Review of Dear Friend, from My Life I Write to You in Your Life

Corey Campbell
Dear Friend, from My Life I Write to You in Your Life
Yiyun Li
New York: Random House, 2017.
208 pages. $27.00 (paperback)


I first found Yiyun Li’s essay collection Dear Friend, from My Life I Write to You in Your Life when researching alumni of the nonfiction program where I work. I knew of Yiyun Li as a fiction writer — with the story collections Gold Boy, Emerald Girl and A Thousand Years of Good Prayers, plus several novels, a MacArthur fellowship, and other writing awards — but didn’t realize she’d written a book of nonfiction. I saw a write-up on the UC Davis website that described Li working on a novel and coming to the realization that she didn’t care anymore — the novel didn’t matter and neither did anything else — which led to the origins of this collection. My impression going into Dear Friend then was that the book was a necessary grappling with depression, an accomplished writer reckoning with crises of faith. I felt a kinship with the imagined book. We were in the midst of an Iowa December, the sky darkening by 4 p.m., winter winds tearing through leggings and coats, and I too wanted to explore that dark territory occupied both by depression and writing, perhaps to see how the two could co-exist, perhaps to understand better how Li had accomplished so much in the first place.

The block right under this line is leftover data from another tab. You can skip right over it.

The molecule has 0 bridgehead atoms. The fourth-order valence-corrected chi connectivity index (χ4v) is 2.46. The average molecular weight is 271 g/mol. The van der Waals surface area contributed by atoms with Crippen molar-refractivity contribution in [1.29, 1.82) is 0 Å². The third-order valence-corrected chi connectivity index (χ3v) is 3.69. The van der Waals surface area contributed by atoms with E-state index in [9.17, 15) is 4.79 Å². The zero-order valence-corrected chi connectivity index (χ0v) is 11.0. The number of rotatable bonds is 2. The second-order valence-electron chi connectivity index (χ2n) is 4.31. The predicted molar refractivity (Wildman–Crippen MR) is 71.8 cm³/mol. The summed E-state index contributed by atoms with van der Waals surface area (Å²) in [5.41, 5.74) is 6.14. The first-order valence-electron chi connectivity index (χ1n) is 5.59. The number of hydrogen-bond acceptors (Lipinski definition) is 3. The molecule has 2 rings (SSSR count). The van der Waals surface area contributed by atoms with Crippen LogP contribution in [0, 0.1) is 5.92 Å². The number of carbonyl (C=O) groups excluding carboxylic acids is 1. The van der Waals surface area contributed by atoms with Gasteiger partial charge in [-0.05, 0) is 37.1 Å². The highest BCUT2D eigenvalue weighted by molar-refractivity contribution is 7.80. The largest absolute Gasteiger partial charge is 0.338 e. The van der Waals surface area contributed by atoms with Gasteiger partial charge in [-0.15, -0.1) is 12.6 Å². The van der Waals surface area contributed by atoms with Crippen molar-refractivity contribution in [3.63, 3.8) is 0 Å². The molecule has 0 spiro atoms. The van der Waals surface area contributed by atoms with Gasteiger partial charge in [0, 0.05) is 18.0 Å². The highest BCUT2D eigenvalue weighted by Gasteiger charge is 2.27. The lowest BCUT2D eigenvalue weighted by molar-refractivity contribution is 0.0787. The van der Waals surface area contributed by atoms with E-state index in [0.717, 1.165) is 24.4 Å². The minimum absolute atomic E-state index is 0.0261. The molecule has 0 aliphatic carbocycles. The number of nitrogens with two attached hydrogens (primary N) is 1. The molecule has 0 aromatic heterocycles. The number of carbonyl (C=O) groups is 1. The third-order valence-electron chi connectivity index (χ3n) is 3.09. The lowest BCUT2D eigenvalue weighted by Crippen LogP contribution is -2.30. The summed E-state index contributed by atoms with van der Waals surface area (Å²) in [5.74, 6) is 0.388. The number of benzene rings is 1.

This memoir, comprised of essays often told in a fragmentary or associative style, shows a mind at work on the page, zigzagging through time, references, and personal stories. We learn of Li’s two suicide attempts in 2012 and the hospitalizations that followed. We learn of Li’s youth in Beijing, her stint in the Chinese army, and the cruelty with which her mother manipulated Li and her family. We learn of Li’s decisions to move to Iowa, leave the field of science, and adopt English as her “private language” (146), the one in which she can write. We learn, too, of moments when writing has failed her — yet when reading has not.